The Danger of Dithering About Climate Change in South Dakota

05/11/2010 05:12 am ET | Updated May 25, 2011

As a South Dakota native, I was dismayed by the misguided resolution the South Dakota State Legislature passed urging students to look at climate change as unsettled science. Below is the editorial I wrote on the issue in the state's largest newspaper, the Sioux Falls Argus Leader.


Just because South Dakota's prairie is peppered with prairie dog holes doesn't mean we should stick students' heads into them. But that's what the South Dakota Legislature is proposing with its misguided resolution that dismisses the overwhelming scientific evidence of the dire threat that climate change poses to South Dakota.

In a move akin to creationists calling the theory of evolution into question, the resolution's authors and supporters -- even in HCR 1009's amended form -- are using ideology-based distrust of the environmental movement to spread dangerous myths about the threat we face.

Yes, it's true that international reports on climate change have been found to include some sloppy work, and some climate researchers have reacted foolishly toward critics of their work. But none of that changes the fact that there is a mountain of evidence that the planet has been warming to a dangerous degree for 100 years, and there's every sign the trend will continue. If you're skeptical of the United Nations-sponsored research, check out the major studies and reports from our own National Academy of Sciences.

The immediate threat climate change poses for South Dakota is to the state's largest economic sector: agriculture. As the planet warms, crippling droughts, volatile weather and worsening pest and disease outbreaks drastically will hamper our ability to grow food and fiber. Many scientists, including those at the United Nations, project yield losses between 30 to 60 percent because of the ravages of climate change.

Denying that climate change is occurring also undercuts South Dakota's ability to boost its economy through clean-energy development. Corn ethanol's promised contributions to reducing carbon emissions are dubious, but other advanced biofuels might well pay off. More importantly, wind energy is a proven clean technology with near unlimited potential for South Dakota. State legislators' message effectively eliminates a major justification for the investments needed to bolster clean-energy technologies with direct economic benefit for South Dakota.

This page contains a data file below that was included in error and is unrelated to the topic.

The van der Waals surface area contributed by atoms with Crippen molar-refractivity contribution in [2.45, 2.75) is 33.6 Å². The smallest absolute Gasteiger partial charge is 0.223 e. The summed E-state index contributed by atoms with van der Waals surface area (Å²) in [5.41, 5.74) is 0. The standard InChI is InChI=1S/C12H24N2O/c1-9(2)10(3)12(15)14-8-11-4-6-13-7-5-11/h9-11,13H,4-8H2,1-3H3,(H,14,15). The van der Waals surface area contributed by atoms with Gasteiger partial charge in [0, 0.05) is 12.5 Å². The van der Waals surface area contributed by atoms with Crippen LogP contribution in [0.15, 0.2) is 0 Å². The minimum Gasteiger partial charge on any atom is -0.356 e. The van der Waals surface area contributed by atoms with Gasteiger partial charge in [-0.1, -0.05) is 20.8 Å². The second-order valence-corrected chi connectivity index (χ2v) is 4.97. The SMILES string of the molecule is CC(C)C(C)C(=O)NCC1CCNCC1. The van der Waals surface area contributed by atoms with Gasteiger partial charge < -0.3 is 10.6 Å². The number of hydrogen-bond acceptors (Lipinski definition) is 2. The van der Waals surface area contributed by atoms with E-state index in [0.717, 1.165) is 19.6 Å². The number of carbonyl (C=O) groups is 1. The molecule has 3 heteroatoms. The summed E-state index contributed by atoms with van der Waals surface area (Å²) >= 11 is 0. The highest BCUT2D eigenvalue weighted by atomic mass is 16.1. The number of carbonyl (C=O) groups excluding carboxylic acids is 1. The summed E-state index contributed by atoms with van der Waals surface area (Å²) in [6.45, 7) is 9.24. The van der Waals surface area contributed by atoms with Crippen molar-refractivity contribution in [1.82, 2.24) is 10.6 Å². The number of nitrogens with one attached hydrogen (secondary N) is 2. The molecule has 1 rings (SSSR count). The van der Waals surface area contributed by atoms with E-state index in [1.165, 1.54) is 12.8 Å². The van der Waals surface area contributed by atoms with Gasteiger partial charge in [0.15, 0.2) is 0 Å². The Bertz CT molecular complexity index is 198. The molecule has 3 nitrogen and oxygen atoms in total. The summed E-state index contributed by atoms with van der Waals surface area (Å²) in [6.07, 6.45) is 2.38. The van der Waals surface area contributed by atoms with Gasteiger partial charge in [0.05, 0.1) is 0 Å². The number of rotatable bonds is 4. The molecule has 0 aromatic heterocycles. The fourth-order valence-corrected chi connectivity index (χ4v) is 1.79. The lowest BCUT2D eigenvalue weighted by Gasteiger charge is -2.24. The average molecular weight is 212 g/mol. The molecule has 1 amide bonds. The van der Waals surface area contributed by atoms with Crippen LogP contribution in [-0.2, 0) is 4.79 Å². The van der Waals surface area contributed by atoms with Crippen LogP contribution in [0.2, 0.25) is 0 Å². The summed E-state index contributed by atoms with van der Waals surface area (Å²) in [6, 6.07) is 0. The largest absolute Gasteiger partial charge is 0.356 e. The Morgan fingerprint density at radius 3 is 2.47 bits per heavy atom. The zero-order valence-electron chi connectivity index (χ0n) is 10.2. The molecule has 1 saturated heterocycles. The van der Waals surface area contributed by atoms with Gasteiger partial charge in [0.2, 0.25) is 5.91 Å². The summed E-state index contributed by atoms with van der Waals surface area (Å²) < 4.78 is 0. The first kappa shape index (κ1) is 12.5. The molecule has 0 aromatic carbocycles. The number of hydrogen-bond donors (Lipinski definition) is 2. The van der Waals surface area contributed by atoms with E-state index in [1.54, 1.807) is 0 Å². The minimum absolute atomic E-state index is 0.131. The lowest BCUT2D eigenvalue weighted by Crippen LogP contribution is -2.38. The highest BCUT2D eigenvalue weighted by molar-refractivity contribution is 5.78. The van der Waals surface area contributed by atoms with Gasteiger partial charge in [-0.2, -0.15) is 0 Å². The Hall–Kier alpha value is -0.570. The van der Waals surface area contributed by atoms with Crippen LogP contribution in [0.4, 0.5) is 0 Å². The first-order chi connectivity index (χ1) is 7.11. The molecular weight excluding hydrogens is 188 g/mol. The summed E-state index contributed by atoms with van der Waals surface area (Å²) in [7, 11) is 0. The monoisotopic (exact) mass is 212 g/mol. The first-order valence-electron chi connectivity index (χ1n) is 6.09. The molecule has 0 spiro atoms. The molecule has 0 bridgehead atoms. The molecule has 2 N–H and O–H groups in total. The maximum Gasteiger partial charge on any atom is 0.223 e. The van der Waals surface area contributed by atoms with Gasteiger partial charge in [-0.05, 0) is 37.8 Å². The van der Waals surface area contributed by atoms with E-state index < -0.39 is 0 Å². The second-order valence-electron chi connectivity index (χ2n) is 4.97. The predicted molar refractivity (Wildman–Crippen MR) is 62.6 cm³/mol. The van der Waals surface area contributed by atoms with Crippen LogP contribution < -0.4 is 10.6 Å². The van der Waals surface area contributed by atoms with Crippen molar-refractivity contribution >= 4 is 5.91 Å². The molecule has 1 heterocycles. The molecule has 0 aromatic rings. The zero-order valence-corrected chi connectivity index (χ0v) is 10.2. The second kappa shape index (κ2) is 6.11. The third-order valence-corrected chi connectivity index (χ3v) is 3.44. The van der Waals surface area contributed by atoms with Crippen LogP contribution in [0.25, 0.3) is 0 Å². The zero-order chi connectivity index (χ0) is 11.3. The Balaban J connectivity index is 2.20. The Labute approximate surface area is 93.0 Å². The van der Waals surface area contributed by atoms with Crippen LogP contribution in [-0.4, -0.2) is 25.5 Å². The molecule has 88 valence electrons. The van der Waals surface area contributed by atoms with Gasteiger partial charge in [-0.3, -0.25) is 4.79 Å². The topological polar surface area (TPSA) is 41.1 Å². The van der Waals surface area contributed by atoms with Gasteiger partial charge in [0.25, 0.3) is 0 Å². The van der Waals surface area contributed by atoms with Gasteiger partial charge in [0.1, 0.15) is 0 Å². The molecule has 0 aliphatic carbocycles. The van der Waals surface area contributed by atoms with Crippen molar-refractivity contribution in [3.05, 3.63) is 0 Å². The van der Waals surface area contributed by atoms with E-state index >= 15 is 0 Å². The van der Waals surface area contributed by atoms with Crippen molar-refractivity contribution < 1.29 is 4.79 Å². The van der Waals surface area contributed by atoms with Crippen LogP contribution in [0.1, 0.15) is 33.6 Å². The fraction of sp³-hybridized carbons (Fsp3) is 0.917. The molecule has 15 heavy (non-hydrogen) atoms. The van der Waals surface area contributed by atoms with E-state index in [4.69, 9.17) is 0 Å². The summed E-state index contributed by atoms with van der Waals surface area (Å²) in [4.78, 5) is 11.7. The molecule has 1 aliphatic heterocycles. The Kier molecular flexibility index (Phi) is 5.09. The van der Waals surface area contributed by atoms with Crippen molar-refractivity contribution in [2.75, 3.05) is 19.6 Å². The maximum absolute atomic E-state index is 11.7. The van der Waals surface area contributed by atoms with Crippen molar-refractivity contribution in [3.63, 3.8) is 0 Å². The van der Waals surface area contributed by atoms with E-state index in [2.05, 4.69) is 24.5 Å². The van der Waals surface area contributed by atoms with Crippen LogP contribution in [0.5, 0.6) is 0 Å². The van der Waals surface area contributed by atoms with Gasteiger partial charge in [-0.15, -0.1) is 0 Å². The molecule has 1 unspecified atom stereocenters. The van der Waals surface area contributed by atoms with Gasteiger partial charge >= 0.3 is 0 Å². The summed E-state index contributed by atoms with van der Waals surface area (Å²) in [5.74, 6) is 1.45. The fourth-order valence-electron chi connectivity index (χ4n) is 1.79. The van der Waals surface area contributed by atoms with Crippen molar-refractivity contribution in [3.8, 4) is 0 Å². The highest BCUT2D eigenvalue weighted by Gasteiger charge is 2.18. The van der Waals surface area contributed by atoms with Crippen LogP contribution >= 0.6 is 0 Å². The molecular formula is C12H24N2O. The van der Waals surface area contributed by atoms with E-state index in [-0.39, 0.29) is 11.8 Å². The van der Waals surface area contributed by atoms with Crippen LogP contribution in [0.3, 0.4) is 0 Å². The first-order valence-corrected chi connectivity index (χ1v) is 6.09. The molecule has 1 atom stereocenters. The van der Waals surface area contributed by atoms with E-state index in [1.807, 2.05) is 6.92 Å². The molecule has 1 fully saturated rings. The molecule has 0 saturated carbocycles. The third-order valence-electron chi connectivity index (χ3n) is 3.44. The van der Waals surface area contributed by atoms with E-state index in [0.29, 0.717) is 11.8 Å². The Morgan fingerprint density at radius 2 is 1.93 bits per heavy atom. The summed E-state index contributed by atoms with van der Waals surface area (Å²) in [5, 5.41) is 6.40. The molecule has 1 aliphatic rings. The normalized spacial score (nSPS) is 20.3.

Every day we dither about climate change gives China and other nations a competitive advantage as they dive head first into clean-energy development, setting the stage for decades of prosperity. Taking action against climate change won't enslave America to a socialist global cabal like some deniers will have us believe. Instead, we will shift from our damaging addiction to Middle Eastern oil to a dependency on clean Chinese energy technology. That's not a good deal.

In our current hyper-partisan atmosphere, it's understandable that climate-change skeptics might be immune to persuasion from the likes of former Vice President Al Gore. But what about the U.S. military? Climate change is a top priority for our military planners, who are focused on everything from protecting our many coastal bases from rising sea levels to the potential for millions of displaced climate refugees to become a serious destabilizing force around the world.

Look also to researchers at South Dakota State University, whose participation in a recent study on the effects of climate change on the prairie pothole region generated alarming results. Their projections show significant losses for waterfowl, a major source of sporting revenue for the state and rural communities.

And while the causes of climate change are a different debate than its actual existence, South Dakotans should be hoping that humans are in fact the cause - because that's one thing we can change.